The Virginia gubernatorial race has been, well, a bit awful this year. So awful, in fact that the Richmond Times-Dispatch went ahead and endorsed nobody for governor, for "the first time in modern Virginia." That snub will probably hit Republican candidate Ken Cuccinelli the hardest: The Times-Dispatch's editorial board leans Republican with its endorsements. But it's not exactly a victory for Democrat Terry McAuliffe or Libertarian Robert Sarvis, either.
Attorney General Cuccinelli, a conservative who is basically campaigning on a Religious Right, anti-gay platform, gets the harshest criticism from the paper:
Attorney General Ken Cuccinelli rigged the process for the Republican nomination when his minions changed the system from a primary to a convention, which they considered more likely to produce their desired outcome. The switch mocked Cuccinelli’s advertised fealty to first principles. The expression of raw power would have delighted sachems of Tammany Hall. Virginia does not welcome an in-your-face governor.
The editorial board goes on to refer to his stances on abortion and homosexuality as "objectionable." Even though the board has previously supported bans on late-term abortions (they characterize their stance as against abortion "for any reason at any time"), the paper writes, "we remain troubled by Cuccinelli’s approach to personhood and to regulations on clinics." So, Cuccinelli, who is campaigning on a platform designed to attract social conservatives, can't even win the endorsement of a paper who is on his side of the line in the sand. The paper also dismisses his anti-gay views tersely: "Cuccinelli’s hostility to marriage equality offends. The rights applying to human beings by definition apply to homosexuals."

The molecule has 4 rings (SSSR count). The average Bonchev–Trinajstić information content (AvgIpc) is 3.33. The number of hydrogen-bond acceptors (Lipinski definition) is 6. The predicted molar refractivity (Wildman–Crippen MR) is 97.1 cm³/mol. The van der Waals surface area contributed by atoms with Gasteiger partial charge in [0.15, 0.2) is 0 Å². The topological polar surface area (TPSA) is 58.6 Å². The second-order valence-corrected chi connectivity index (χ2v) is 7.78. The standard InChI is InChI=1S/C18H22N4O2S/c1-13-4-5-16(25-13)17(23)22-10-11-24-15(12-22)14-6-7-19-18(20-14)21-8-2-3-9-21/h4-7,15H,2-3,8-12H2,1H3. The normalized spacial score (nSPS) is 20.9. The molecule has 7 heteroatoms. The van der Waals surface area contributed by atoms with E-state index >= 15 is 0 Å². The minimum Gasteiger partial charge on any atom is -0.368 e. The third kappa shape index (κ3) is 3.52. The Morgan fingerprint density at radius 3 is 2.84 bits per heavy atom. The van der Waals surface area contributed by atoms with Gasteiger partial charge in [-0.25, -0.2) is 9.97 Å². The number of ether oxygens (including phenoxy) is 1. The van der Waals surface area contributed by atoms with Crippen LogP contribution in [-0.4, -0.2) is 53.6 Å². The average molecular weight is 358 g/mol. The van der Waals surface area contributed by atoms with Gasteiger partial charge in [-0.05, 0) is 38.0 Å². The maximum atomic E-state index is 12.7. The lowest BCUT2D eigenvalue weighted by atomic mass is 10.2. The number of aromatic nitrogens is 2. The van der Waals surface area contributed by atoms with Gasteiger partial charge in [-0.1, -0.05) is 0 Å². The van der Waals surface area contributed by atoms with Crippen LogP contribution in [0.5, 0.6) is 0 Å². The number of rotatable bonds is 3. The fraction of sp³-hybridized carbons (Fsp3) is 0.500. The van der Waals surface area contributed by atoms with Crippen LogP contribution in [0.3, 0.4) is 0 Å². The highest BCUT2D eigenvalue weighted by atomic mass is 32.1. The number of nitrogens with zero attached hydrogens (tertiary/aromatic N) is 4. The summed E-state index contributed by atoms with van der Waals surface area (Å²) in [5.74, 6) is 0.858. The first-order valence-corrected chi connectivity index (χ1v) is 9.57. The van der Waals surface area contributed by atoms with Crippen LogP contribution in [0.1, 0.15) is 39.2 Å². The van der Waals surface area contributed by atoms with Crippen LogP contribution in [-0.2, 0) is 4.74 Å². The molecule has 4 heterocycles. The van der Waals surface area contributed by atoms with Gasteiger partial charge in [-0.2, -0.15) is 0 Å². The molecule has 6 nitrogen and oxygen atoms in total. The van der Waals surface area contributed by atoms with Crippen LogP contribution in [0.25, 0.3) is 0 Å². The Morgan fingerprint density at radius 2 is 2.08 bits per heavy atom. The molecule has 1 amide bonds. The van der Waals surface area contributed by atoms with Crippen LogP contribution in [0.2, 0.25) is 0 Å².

The Republican is currently behind in the polls, and only falling further back thanks in part to the fall-out from the government shutdown, as he admitted earlier this month. Cuccinelli's campaign was hampered early on by his connections to a donor mired in a scandal plaguing the current Virginia Governor, Bob McDonnell. The Dispatch, while writing that he has "considerable merit in the libertarian ethos," dismisses Sarvis, the other conservative-leaning candidate for governor, as way too inexperienced for the job.
Moving on to McAuliffe, the paper believes the Democratic candidate isn't a compelling choice either: he's the "default" nomination for the party. The Times-Dispatch blames his ascension to the nomination in part on "Republican gerrymandering" after the 2010 census, which cost Ward Armstrong, the Democrats' floor leader in the Virginia House, his seat:
If Armstrong had not lost his seat, he would have rated as a formidable candidate for governor. The Times-Dispatch would have endorsed him over Cuccinelli; we would have endorsed Republican Lt. Gov. Bill Bolling over McAuliffe.
McAuliffe, it should be noted, isn't hurting for endorsements: Hillary Clinton threw her weight behind the candidate this week. He also has the endorsement of the Washington Post. But the Post's endorsement wasn't exactly a rousing one. "Staying home on Election Day is irresponsible," the editorial board argues, adding that Cuccinelli governorship would cause the commonwealth to "veer off into an ideological adventure." Which is a gentle way of reminding readers that Cuccinelli has spent considerable time on the trail defending the state's anti-sodomy laws, while McAuliffe, at least, hasn't.
This article is from the archive of our partner The Wire.